Bahrain has charged jailed Shia opposition leader Sheikh Ali Salman with “spying” for Qatar, state prosecutors said on Wednesday, after allegations he whipped up protests at Doha’s request.
The investigation into purported links between Salman and Qatar was first launched in August, after a quartet of Arab countries — Bahrain included — accused their gas-rich neighbour of supporting terrorism and close relations with Iran.
State-run Bahrain Television aired a report which claimed that neighbouring Qatar was behind anti-government protests that have shaken the tiny kingdom for the past six years.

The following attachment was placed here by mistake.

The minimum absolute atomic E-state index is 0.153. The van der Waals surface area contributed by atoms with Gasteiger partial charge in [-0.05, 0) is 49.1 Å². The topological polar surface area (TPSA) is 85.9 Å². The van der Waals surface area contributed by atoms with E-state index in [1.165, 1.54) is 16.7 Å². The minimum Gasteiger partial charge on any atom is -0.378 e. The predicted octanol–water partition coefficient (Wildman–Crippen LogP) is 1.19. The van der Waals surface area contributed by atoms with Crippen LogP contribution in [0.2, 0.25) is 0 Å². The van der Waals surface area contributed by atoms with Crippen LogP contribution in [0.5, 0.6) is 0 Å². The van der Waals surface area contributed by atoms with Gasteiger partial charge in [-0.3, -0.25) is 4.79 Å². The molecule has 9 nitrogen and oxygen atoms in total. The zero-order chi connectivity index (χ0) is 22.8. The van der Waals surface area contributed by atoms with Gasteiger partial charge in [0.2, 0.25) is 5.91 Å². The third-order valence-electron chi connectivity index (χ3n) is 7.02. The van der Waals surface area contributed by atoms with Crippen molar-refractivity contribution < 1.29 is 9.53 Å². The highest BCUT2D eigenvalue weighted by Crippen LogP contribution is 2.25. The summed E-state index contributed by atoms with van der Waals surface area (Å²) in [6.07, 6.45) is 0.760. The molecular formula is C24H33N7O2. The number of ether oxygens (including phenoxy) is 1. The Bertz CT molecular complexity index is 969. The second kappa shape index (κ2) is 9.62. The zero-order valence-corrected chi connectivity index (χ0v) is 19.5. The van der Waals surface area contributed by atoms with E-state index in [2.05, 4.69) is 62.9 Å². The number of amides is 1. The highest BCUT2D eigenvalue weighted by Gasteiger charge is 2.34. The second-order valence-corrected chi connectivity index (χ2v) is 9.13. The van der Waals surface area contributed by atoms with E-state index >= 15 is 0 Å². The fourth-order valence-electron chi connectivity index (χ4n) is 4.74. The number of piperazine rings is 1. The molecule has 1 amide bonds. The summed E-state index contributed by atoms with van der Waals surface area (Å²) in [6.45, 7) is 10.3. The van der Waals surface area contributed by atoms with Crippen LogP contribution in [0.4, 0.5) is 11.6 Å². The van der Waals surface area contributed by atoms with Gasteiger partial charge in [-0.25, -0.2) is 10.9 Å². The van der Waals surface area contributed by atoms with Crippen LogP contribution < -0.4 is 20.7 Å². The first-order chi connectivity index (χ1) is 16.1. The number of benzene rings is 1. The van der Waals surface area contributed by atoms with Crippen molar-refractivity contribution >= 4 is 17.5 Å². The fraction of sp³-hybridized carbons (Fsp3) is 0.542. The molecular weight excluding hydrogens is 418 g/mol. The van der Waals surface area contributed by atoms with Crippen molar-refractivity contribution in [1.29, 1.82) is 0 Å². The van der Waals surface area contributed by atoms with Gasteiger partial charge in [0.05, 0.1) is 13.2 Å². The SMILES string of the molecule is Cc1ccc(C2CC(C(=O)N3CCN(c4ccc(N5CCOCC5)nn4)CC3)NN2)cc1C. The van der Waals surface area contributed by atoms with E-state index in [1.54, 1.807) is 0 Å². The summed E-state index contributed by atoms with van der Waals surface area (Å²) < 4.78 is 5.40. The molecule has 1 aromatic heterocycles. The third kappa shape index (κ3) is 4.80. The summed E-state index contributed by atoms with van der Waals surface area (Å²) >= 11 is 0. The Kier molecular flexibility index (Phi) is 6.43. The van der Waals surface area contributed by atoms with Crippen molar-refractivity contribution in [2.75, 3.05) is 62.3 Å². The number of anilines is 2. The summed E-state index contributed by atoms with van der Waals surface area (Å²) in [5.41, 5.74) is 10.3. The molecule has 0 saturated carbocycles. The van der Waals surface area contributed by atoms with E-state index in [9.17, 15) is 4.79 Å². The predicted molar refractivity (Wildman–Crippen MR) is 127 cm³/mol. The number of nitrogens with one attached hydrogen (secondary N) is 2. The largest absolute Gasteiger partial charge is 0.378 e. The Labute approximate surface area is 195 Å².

It alleged that Qatar’s former premier Sheikh Hamad bin Jassem Al-Thani contacted Salman — then head of Bahrain’s largest opposition group, Al-Wefaq — in 2011 and asked him to urge protesters to flood the streets and ramp up pressure on the state.
Salman has been behind bars since 2014 serving a nine-year sentence for allegedly inciting hatred.
He has now been charged with “spying on behalf of a foreign country … with the aim of carrying out subversive acts against Bahrain and harming its national interests,” the Bahraini prosecutor’s office said in a statement.